The studios at CTV Vancouver Island in Victoria, British Columbia recently went through a complete 16:9 SD to full HD upgrade which included re-wiring the entire station and replacing the control room switcher and studio cameras. The systems integration was performed internally by the Bell Media integration group (CTV Vancouver Island is owned by Bell Media).
After broadcasting in SD for 18 years, the equipment overhaul brought about a sudden and noticeable change to the station’s staff as well as viewers.
Three new Sony HXC-FB80 HD studio cameras, along with HXCU-FB80 CCU units and HZC-RCP5 camera remote control software were selected as the main studio pedestal cameras. Two cameras sit on Vinten pedestals and are equipped with Canon wide angle lenses. The cameras are used for CTV’s 5:00pm, 6:00pm, and 11:00pm newscasts.
The Sony FB80’s were brought in for testing after cameras from another vendor never properly white balanced during testing in the studio. “We contacted Sony after that, and they quickly brought in one of the HXC-FB80s for us to look at,” said Kyle Lancaster, director and multi-skilled journalist, CTV Vancouver Island. “We set it all up, had the cameras rigged up the same way, fired them up, white balanced them all, and it looked amazing – right out of the box without any tweaks. We put our new camera on TV that night and purchased three as part of our HD upgrade. Even before we upgraded, we could see the difference in colour reproduction when we were just broadcasting SD.”
CTV mentioned that the true-to-life colour reproduction was the first thing they noticed about the cameras’ performance. “It just pops on screen. The difference was immediate, and everyone was extremely excited about the change. We even got a few phone calls from viewers congratulating us on our new HD changeover,” said Lancaster.
“The colour matching was excellent,” reported Kirk Duncan, multi-skilled journalist, CTV Vancouver. “There was barely any difference between the two camera settings and looks. Out of the box, they looked the same. That was my favorite thing about our new cameras – the ease with which they were set up and ready to go. The menus were easy to navigate. We went through and adjusted what we needed to change without additional assistance. We could figure it out, and everything really did look great right out of the box.”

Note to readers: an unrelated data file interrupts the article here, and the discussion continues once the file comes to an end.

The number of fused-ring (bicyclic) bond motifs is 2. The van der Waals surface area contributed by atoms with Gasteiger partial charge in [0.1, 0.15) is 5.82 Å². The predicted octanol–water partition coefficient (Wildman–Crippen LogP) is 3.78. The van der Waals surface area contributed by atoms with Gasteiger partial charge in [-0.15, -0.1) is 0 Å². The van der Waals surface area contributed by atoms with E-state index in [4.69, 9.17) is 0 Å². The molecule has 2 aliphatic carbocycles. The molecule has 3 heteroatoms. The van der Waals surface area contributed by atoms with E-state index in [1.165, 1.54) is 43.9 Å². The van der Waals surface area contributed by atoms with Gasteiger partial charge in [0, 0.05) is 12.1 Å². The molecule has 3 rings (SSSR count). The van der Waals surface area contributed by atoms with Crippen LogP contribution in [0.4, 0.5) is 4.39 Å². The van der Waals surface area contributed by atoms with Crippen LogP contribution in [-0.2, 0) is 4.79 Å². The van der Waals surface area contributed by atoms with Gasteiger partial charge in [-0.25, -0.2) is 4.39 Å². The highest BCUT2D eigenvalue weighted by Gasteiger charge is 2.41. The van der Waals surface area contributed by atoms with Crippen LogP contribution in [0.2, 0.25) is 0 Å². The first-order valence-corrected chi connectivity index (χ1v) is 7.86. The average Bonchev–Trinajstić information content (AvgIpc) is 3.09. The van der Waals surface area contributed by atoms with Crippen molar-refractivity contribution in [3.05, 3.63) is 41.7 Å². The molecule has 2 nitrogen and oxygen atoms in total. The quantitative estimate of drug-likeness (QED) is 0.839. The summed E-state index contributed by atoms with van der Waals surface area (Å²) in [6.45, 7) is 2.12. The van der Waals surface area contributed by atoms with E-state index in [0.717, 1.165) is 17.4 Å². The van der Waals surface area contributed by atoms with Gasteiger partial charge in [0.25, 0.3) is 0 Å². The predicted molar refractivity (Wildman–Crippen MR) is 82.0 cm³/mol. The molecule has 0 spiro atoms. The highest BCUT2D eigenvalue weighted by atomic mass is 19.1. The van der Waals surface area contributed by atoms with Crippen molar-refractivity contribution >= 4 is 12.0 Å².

As a small station without dedicated studio camera operators, ease of use is critical. “We don’t have the people to sit there and doctor the cameras with every shot,” explained Lancaster. We need cameras that you can white balance and are ready to go. Or add a couple of pre-sets and go. These cameras have been that for us and more. You’re able to pull them out, do your pre-sets and rest assured they’ll perform reliably every night.”
Thanks to the HZC-RCP5 software, the HXC-FB80’s can be controlled from remote locales as well as the local control room, which means the video supervisor for CTV nationally can digitally shade and color the cameras from CTV headquarters in Toronto. Optical filter wheels for neutral density and color correction can also be controlled using the application. Gamma functions enable the user to fine-tune tonal values as well as control contrast and detail.
When the cameras first arrived, the CTV video supervisor in Toronto tweaked the settings so that the new cameras were consistent with national CTV standards. He remotely adjusted one camera’s pre-sets for each newscast, and Duncan and Lancaster copied those presets to the other -FB80s. “We’ve got about four different recalls on each of the cameras. As we move the cameras around the studio over the course of each newscast, we can just recall the different settings that we need for each position,” said Lancaster.
The cameras at CTV Vancouver Island can also be controlled using the HZC-RCP5 camera control software running on a computer at the station. This enables the on-site technical director to control various camera pre-sets based on a specific set or shot and have access to all the shading and recalls. The TD switches and keys in graphics for the nightly newscasts from the Victoria-based control room.
“That’s been a huge thing for us to be able to have our TD shade the cameras from his position,” said Lancaster. “On the virtual panel we see the shaders as they would appear if they were physical remote controls.”
The settings that CTV Vancouver Island employs are also affected by the facility’s giant row of windows. “At our studios, we’re shooting basically into a window,” explained Lancaster. “Our studio environment changes depending on the time of day or the weather. We needed a camera set up that could be easily adjusted to accommodate whatever changes nature may throw at us like cloud cover or a setting sun. The cameras can compensate for that and not make it as apparent that there’s a window behind our talent.”
An additional benefit is that with just one monitor and keyboard to control the cameras, CTV Vancouver Island was able to clean up its TD station by removing old remote gear.
With the remote-control software, the HXCU-FB80 CCU units can be placed anywhere in the studio. “The virtual software gives us the ability to put our CCUs in the studio where we need them to go so that our fiber could run to where we need the CCUs to be. We don’t have to worry about running another line to get the remotes in our control room. We have a computer already there, so we just load the software. It was super easy to set up.”